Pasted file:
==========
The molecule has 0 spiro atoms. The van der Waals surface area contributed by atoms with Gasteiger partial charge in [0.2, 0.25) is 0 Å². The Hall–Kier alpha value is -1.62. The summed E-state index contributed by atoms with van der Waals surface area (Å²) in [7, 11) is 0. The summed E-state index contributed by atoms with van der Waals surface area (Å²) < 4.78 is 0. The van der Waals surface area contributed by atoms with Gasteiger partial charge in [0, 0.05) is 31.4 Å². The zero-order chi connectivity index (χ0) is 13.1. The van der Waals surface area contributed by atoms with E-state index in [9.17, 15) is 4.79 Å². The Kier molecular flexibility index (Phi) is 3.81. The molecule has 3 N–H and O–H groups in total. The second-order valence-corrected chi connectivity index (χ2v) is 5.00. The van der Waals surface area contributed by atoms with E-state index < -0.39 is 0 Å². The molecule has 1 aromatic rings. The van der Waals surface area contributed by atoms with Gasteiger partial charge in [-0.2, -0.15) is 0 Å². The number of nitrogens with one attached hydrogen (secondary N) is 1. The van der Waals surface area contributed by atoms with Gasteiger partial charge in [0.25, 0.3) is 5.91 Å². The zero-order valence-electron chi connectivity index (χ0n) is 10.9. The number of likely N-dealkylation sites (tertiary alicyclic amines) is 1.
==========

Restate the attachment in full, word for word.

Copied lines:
The molecule has 0 spiro atoms. The van der Waals surface area contributed by atoms with Gasteiger partial charge in [0.2, 0.25) is 0 Å². The Hall–Kier alpha value is -1.62. The summed E-state index contributed by atoms with van der Waals surface area (Å²) in [7, 11) is 0. The summed E-state index contributed by atoms with van der Waals surface area (Å²) < 4.78 is 0. The van der Waals surface area contributed by atoms with Gasteiger partial charge in [0, 0.05) is 31.4 Å². The zero-order chi connectivity index (χ0) is 13.1. The van der Waals surface area contributed by atoms with E-state index in [9.17, 15) is 4.79 Å². The Kier molecular flexibility index (Phi) is 3.81. The molecule has 3 N–H and O–H groups in total. The second-order valence-corrected chi connectivity index (χ2v) is 5.00. The van der Waals surface area contributed by atoms with E-state index < -0.39 is 0 Å². The molecule has 1 aromatic rings. The van der Waals surface area contributed by atoms with Gasteiger partial charge in [-0.2, -0.15) is 0 Å². The number of nitrogens with one attached hydrogen (secondary N) is 1. The van der Waals surface area contributed by atoms with Gasteiger partial charge in [0.25, 0.3) is 5.91 Å². The zero-order valence-electron chi connectivity index (χ0n) is 10.9. The number of likely N-dealkylation sites (tertiary alicyclic amines) is 1.